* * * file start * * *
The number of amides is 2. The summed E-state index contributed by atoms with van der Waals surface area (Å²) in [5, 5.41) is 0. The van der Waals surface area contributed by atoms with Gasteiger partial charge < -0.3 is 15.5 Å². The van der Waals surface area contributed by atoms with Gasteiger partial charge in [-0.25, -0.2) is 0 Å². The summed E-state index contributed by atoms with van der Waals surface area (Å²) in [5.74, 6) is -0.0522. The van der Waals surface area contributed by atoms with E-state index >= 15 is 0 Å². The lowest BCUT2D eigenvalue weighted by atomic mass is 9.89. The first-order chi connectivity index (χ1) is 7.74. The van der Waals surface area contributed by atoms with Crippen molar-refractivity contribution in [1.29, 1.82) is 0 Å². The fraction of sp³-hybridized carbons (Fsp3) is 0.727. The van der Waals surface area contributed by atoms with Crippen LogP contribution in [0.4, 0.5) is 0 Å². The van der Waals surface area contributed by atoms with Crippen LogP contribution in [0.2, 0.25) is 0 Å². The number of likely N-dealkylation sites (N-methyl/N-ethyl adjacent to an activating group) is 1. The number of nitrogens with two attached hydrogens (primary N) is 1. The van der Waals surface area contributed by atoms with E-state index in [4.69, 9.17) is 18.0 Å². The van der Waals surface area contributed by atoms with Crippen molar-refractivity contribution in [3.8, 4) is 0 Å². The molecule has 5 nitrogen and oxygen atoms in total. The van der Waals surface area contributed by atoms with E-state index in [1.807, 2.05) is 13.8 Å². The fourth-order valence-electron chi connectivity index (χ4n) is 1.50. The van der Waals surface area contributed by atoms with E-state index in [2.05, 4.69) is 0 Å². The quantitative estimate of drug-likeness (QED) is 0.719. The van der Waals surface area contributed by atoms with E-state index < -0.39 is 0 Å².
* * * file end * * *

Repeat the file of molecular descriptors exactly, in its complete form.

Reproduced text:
The number of amides is 2. The summed E-state index contributed by atoms with van der Waals surface area (Å²) in [5, 5.41) is 0. The van der Waals surface area contributed by atoms with Gasteiger partial charge < -0.3 is 15.5 Å². The van der Waals surface area contributed by atoms with Gasteiger partial charge in [-0.25, -0.2) is 0 Å². The summed E-state index contributed by atoms with van der Waals surface area (Å²) in [5.74, 6) is -0.0522. The van der Waals surface area contributed by atoms with E-state index >= 15 is 0 Å². The lowest BCUT2D eigenvalue weighted by atomic mass is 9.89. The first-order chi connectivity index (χ1) is 7.74. The van der Waals surface area contributed by atoms with Crippen molar-refractivity contribution in [1.29, 1.82) is 0 Å². The fraction of sp³-hybridized carbons (Fsp3) is 0.727. The van der Waals surface area contributed by atoms with Crippen LogP contribution in [0.4, 0.5) is 0 Å². The van der Waals surface area contributed by atoms with Crippen LogP contribution in [0.2, 0.25) is 0 Å². The number of likely N-dealkylation sites (N-methyl/N-ethyl adjacent to an activating group) is 1. The number of nitrogens with two attached hydrogens (primary N) is 1. The van der Waals surface area contributed by atoms with E-state index in [4.69, 9.17) is 18.0 Å². The van der Waals surface area contributed by atoms with Crippen molar-refractivity contribution in [3.8, 4) is 0 Å². The molecule has 5 nitrogen and oxygen atoms in total. The van der Waals surface area contributed by atoms with E-state index in [1.807, 2.05) is 13.8 Å². The fourth-order valence-electron chi connectivity index (χ4n) is 1.50. The van der Waals surface area contributed by atoms with E-state index in [2.05, 4.69) is 0 Å². The quantitative estimate of drug-likeness (QED) is 0.719. The van der Waals surface area contributed by atoms with E-state index < -0.39 is 0 Å².